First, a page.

Extracellular vesicles (EVs), which are generated by cell membrane budding in diverse cells, are present in variable numbers in the blood. An immunoregulatory role has been demonstrated principally for heterologous EVs, but the function of the EVs present naturally in blood remains unknown. We hypothesize that these autologous EVs might also modulate the phenotype and function of immune system cells, especially CD4+ T lymphocytes (TLs), as previously described for heterologous EVs. Several membranes and soluble immunoregulatory molecules were studied after the treatment of CD4+ TLs with autologous EVs. No direct activation was detected with autologous EVs, contrasting with the findings for heterologous EVs. However, following treatment with autologous EVs, a soluble form of CD27 (sCD27) was detected. sCD27 is strongly associated with lymphoproliferation. Autologous EVs have been shown to increase TL proliferation only after T-cell receptor (TcR) engagement due to polyclonal or specific-antigen stimulation. Our results therefore suggest that the EVs present in the blood have an immunomodulatory role different from that of heterologous EVs. These findings should be taken into account in future studies, particularly those focusing on infectious diseases, autotransfusion or doping practices.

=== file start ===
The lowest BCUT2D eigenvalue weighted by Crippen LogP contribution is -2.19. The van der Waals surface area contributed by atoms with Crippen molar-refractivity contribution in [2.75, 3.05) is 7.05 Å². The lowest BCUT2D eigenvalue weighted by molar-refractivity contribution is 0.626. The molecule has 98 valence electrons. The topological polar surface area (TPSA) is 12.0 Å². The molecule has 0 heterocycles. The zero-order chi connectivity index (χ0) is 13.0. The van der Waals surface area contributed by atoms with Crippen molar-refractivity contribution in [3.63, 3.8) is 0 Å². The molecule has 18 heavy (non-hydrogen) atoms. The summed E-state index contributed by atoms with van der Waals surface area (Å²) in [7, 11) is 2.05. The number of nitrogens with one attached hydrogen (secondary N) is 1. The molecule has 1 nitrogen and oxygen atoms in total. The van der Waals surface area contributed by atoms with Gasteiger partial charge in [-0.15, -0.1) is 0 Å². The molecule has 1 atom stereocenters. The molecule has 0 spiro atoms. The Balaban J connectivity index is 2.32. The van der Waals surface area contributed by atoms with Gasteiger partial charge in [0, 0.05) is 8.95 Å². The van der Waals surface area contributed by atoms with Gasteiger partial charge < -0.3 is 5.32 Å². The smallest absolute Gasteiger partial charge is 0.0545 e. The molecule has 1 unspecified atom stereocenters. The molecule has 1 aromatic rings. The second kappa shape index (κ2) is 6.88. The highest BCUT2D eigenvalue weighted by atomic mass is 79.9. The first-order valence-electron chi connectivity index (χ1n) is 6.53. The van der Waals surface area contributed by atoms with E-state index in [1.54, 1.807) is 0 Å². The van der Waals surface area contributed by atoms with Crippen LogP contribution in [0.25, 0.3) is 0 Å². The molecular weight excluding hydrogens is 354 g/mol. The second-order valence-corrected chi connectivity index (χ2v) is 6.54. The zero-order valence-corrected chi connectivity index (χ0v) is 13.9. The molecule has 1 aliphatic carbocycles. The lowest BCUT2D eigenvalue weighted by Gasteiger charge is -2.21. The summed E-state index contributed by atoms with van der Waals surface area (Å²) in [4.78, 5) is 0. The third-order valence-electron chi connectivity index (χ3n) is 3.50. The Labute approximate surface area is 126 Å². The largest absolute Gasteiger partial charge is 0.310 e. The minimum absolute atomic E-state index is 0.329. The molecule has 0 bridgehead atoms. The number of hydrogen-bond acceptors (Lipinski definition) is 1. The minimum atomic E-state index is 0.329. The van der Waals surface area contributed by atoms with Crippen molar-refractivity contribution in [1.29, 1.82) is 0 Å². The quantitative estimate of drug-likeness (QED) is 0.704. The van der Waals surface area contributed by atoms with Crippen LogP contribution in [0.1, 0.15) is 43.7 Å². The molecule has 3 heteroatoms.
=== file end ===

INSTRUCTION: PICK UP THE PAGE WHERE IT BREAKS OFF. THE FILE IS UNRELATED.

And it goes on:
Keywords: CD4+ T lymphocytes; autologous extracellular vesicles; autotransfusion; immunoregulation; sCD27.
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